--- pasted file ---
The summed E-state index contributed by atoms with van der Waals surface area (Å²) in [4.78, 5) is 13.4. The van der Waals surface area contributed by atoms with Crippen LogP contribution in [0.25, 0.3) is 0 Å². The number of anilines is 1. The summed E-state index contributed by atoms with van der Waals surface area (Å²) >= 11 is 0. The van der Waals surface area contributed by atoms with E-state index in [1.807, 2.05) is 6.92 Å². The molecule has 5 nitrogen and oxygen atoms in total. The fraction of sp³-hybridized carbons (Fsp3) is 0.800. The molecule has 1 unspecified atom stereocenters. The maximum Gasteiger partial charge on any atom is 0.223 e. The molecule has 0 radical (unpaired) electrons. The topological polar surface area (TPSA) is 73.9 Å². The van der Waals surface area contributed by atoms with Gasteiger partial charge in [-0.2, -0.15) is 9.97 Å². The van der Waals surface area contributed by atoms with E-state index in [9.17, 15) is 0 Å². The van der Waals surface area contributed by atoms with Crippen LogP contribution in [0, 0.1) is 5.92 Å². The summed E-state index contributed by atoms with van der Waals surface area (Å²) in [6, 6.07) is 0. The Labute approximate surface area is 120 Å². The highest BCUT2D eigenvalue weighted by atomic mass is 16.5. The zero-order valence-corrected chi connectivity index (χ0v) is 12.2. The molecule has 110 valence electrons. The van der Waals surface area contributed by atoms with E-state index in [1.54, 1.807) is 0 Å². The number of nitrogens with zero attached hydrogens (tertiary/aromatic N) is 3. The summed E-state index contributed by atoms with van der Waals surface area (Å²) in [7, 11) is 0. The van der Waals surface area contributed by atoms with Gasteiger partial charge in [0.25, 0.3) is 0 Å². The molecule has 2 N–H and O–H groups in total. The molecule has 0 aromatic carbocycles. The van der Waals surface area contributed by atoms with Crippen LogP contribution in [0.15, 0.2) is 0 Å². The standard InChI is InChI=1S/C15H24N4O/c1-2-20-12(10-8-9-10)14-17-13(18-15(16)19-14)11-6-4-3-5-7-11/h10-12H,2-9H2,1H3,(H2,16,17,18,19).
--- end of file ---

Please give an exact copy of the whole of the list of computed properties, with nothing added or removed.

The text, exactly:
The summed E-state index contributed by atoms with van der Waals surface area (Å²) in [4.78, 5) is 13.4. The van der Waals surface area contributed by atoms with Crippen LogP contribution in [0.25, 0.3) is 0 Å². The number of anilines is 1. The summed E-state index contributed by atoms with van der Waals surface area (Å²) >= 11 is 0. The van der Waals surface area contributed by atoms with E-state index in [1.807, 2.05) is 6.92 Å². The molecule has 5 nitrogen and oxygen atoms in total. The fraction of sp³-hybridized carbons (Fsp3) is 0.800. The molecule has 1 unspecified atom stereocenters. The maximum Gasteiger partial charge on any atom is 0.223 e. The molecule has 0 radical (unpaired) electrons. The topological polar surface area (TPSA) is 73.9 Å². The van der Waals surface area contributed by atoms with Gasteiger partial charge in [-0.2, -0.15) is 9.97 Å². The van der Waals surface area contributed by atoms with E-state index in [9.17, 15) is 0 Å². The van der Waals surface area contributed by atoms with Crippen LogP contribution in [0, 0.1) is 5.92 Å². The summed E-state index contributed by atoms with van der Waals surface area (Å²) in [6, 6.07) is 0. The Labute approximate surface area is 120 Å². The highest BCUT2D eigenvalue weighted by atomic mass is 16.5. The zero-order valence-corrected chi connectivity index (χ0v) is 12.2. The molecule has 110 valence electrons. The van der Waals surface area contributed by atoms with E-state index in [1.54, 1.807) is 0 Å². The number of nitrogens with zero attached hydrogens (tertiary/aromatic N) is 3. The summed E-state index contributed by atoms with van der Waals surface area (Å²) in [7, 11) is 0. The van der Waals surface area contributed by atoms with Gasteiger partial charge in [0.25, 0.3) is 0 Å². The molecule has 2 N–H and O–H groups in total. The molecule has 0 aromatic carbocycles. The van der Waals surface area contributed by atoms with Crippen LogP contribution in [0.15, 0.2) is 0 Å². The standard InChI is InChI=1S/C15H24N4O/c1-2-20-12(10-8-9-10)14-17-13(18-15(16)19-14)11-6-4-3-5-7-11/h10-12H,2-9H2,1H3,(H2,16,17,18,19).